Roll grooving, while keeping the pipe wall thickness, also poses issues in low-sloped dry and pre-action systems as the rolls on the interior side of the pipe create areas to trap water and create an air-water interface for corrosion to occur.
Grooved pipe has a number of inherent advantages. Smaller pipe thicknesses are permitted for grooved pipe, resulting in thinner pipe which makes transporting, carrying, and lifting into place easier. Minimum thicknesses for Grooved Pipe:
With thinner, lighter pipe and easy grooved coupling options, labor can be less difficult and significantly quicker.
Welded & Flanged Pipe
A less common but additional option for restraining pipe is welding. Pipe can be welded as an outlet - where a welding equipment cuts a hole in one pipe whereafter another pipe segment is held in place and the two are welded together.
Welding has a few advantages - it can be (and often is) performed in a fabrication shop, does not require any additional fittings, and can allow for more custom pipe arrangements.
For instance: a 4-inch x 4-inch x 1/2-inch outlet for a pressure gauge connection might be a special order reducing tee (ie: costly); as a welded outlet, it could be quickly and easily welded into place with the outlet easily threaded or grooved.
Welding is not limited to outlets, however. "Slip-on flanges" can be welded to the hub side of the flange to a piece of pipe, allowing two flanged fittings to be bolted together with a gasket in-between.
Flanged pipe and fittings are common around fire pump assemblies, as NFPA 20 annex material even notes that "flanges welded to pipe are preferred" despite screwed, flanged mechanical joints or other approved fittings are allowable (NFPA 20 2003-2007 220.127.116.11, 2010-2013 4.13.2, 2016 4.14.2, 2019 4.15.2).
Different installing contractors often have different preferences on fabricating pipe. Personally I've worked with some who prefer to have welded outlets along 21-foot lengths of pipe and groove as much as allowed for a job to use lighter, thinner pipe, including through branch piping. Others prefer some flexibility of threaded pipe to make quick changes in the field and provide a more traditional, tightly-connected threaded system.
What do you commonly see? Does your team have preferences for fabrication methods? Discuss this here.
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A few weeks ago I received a call from a sprinkler contractor who needed to provide a water supply graph for a flow test he conducted.
I had a canned sheet I had developed for my own flow tests, but it was a basic graph that showed a curve and didn't match the traditional N^1.85 hydraulic graphs common for water supply curves. Since then I've tinkered and come up with an accurate chart that takes flow test input values, calculates total flow and draws the curve along the N^1.85 chart.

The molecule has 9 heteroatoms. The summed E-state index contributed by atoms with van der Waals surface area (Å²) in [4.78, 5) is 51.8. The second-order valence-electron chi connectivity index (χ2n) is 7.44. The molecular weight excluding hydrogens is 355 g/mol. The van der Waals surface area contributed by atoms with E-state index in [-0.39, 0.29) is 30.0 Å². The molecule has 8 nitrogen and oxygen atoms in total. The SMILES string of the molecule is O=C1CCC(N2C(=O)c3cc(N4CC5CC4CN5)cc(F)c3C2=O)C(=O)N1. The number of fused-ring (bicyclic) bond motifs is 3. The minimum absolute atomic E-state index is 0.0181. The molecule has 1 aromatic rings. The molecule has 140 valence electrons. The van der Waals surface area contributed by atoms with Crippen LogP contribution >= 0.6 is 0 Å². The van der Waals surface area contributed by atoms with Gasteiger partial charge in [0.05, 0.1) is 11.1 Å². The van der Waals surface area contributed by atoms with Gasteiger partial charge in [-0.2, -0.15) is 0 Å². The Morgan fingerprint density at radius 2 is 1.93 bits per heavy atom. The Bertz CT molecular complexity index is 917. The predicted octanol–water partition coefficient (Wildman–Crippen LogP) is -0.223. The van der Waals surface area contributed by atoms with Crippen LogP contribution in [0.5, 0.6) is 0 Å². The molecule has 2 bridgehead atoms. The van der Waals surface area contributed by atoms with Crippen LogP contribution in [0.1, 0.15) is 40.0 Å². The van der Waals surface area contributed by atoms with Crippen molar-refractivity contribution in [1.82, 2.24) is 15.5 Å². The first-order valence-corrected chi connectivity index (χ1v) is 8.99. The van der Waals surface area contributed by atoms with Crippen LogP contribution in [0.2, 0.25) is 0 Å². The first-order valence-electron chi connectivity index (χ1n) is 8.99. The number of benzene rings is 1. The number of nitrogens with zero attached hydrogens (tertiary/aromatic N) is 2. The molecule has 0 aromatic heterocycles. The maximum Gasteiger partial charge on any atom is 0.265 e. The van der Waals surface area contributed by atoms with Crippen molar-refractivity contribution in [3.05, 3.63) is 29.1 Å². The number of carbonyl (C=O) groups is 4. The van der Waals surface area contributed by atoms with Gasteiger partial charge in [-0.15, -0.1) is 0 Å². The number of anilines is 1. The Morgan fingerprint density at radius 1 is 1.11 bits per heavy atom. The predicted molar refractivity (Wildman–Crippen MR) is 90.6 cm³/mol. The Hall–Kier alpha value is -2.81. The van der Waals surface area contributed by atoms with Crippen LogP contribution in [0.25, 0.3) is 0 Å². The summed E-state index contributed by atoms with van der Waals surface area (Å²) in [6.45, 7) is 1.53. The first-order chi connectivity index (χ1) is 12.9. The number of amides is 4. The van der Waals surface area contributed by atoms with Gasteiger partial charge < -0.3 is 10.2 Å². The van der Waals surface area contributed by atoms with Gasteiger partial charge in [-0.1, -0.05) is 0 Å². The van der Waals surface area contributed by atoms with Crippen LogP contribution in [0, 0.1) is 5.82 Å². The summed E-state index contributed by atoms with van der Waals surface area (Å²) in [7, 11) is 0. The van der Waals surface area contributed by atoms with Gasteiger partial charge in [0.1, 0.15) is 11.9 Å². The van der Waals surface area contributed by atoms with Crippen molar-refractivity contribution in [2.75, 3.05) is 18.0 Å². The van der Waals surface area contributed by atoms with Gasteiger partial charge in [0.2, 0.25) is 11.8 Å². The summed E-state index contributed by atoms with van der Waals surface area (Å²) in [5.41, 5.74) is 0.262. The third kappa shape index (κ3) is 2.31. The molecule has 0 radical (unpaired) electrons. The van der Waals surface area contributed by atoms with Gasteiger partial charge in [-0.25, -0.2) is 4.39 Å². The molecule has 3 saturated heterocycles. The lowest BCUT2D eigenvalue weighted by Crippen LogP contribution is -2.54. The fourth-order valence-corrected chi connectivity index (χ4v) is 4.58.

The N^1.85 chart is particularly useful for fire suppression systems because the Hazen-Williams formula is based on the relationship that pressure relates to flow to the 1.85th power.
Take a look at the N1.85 Water Supply Curve tool here and let me know what you think in the comment section below.
When the x-axis, or the hydraulic flow is then scaled to the 1.85th power, hydraulic curves become straight lines which becomes easier to graph and compare. Prior to everyone carrying a computer in their pocket, these graphs were likely much easier to use for summaries and comparisons.
The water supply information is what is provided as part of a two-hydrant flow test. The design input information would be the system demand side and can be used for quick comparisons.
Personally, I only use this setup for flow test reports and water supply comparisons. Fire sprinkler hydraulic calculation software takes care of the graphs and outputs I need after I've completed the hydraulic calculations.
On a side note, I've had several people ask about getting access to all of the tools I've created to use on their own computer with the ability to produce printable output for record keeping. Thanks again to those who asked - that concept is in the works and I'm hoping to bring about some version of all-inclusive software in the next couple months.
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Today we're breaking into floor control assemblies. The following is a full arrangement for a combination standpipe/sprinkler riser where high pressures necessitate a pressure reducing valve at each level.
While every element in this specific arrangement is certainly not a necessity on every project, here's some considerations that go into the requirements and considerations for a layout like this:
Auxiliary Drain Valve
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Joseph Meyer, PE, is a Fire Protection Engineer in St. Louis, Missouri. See bio on About page.